For this image, there are no tonal values in Zone 10, but there are some in Zone 0. To increase the density of the black background (I’m especially fond of dark, dramatic black-and-white images), I clicked on the Zone 0 tab to see how much of the image fell into the Zone, indicated by gold hatch marks in the program.
Open the Selective Adjustments panel and click on the Control Points icon to add a Point to the image. Move the cursor to the background (or area you want to adjust) and click to place the Point. Click on the small circle at the top of the Point’s adjustment list to see the “area of influence” (Fig. 2). The circumference of the circle doesn’t necessarily indicate the area that will be affected by Control Point changes; only similar tones, textures and objects will be included. Adjust the circle size, as necessary.
Adjust the parameters using the Control Point’s dropdown menu. Using the Zone Map, only brightness adjustments will show in hatch marks. Since I wanted to make the entire background pure black, I moved the Control Point’s brightness slider to the left until the Zone 0 hatch marks filled in more of the background (Fig. 3). (This adjustment also affected some areas around the subject’s eyes and under the hood, but we can fix that later with additional Control Points.)
To copy the settings to another part of the image, Opt/Alt click on the Control Point and drag it to the target area. In this case, I dragged it to the right side of the image to continue adjusting the background to pure black. There’s no limit (that we know of) to the number of Control Points that can be added. And, generally, multiple Control Points provide more targeted adjustments.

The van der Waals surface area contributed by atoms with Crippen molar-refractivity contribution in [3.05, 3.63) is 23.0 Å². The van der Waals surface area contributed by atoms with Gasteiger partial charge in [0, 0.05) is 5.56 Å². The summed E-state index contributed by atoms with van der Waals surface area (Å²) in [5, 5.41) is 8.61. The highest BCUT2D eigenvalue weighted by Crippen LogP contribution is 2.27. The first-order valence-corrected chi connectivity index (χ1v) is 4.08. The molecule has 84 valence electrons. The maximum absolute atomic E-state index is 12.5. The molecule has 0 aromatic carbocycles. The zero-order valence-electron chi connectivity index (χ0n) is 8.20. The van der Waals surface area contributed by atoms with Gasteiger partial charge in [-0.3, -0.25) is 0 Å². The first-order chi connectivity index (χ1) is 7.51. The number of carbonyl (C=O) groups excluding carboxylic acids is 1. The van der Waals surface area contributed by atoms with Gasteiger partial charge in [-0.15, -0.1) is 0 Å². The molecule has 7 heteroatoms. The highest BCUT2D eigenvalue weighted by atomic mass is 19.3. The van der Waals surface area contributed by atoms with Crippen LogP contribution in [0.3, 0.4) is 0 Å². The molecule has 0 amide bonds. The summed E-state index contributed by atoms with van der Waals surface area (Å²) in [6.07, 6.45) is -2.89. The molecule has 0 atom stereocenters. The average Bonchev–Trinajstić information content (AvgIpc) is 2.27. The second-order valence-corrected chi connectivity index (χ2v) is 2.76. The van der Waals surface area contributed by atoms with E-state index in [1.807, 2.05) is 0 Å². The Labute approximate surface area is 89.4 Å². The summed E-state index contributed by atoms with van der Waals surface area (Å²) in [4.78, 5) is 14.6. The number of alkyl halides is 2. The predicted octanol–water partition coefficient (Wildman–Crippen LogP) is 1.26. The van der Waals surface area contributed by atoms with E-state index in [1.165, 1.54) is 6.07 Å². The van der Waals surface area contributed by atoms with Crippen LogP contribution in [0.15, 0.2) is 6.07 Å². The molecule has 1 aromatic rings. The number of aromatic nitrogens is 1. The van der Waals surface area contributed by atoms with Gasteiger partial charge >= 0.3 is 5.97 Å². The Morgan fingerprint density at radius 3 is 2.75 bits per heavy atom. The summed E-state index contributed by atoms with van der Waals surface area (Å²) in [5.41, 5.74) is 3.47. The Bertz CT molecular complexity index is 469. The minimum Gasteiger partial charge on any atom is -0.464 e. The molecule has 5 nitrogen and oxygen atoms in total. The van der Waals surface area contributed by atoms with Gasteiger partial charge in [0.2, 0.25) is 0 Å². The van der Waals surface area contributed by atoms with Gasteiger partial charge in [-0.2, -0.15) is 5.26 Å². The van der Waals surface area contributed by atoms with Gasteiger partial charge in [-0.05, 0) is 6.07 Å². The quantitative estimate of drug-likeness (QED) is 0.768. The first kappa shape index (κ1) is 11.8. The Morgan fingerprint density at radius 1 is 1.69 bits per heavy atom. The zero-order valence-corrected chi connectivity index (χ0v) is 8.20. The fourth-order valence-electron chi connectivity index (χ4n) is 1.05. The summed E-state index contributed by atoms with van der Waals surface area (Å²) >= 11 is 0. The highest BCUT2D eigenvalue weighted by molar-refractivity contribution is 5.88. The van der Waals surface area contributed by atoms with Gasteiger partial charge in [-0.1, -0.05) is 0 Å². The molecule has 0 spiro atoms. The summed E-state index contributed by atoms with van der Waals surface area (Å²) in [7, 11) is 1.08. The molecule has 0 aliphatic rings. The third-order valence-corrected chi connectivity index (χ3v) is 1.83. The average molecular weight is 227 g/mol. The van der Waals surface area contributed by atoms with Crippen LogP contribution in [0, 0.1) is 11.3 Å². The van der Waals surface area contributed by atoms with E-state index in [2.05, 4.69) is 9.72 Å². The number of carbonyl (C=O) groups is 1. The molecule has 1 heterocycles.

The effect of Control Points can be turned on/off by clicking the check box to the left of each Control Point in the adjustment panel, which are numbered according to the order they were placed. To view the masked area/area of influence, click the small box to the right of each Control Point. Note that the light areas indicate where the adjustments have been made (Fig. 4).
In the course of this conversion, I applied the same principles to the remainder of the Zone scale, adding Control Points, as needed. In addition, I used a small Control Point to add a bit of brightness to the eyes and some structure to the beard (Fig. 5). The latter emphasizes textures and adds a sharpening effect.
To finish the image in SEP, I made a couple of global adjustments, amplifying the blacks slightly and adding additional structure overall to help emphasize the subject’s craggy features (Fig. 6).
When you’re happy with your image, click OK to apply the changes and open the file in Photoshop (or the host program you used). Then save your image.
Silver Efex Pro 2’s capabilities extend far beyond what we’ve touched on in this column. Take some time to explore on your own; it’s a highly intuitive program, and it won’t be long before you find your own rhythm when converting images to black-and-white.
Freelance writer and photographer Theano Nikitas has been covering the photo industry for more than 20 years. Her digital imaging reviews, features, tutorials and images have appeared in a variety of print and electronic publications and books.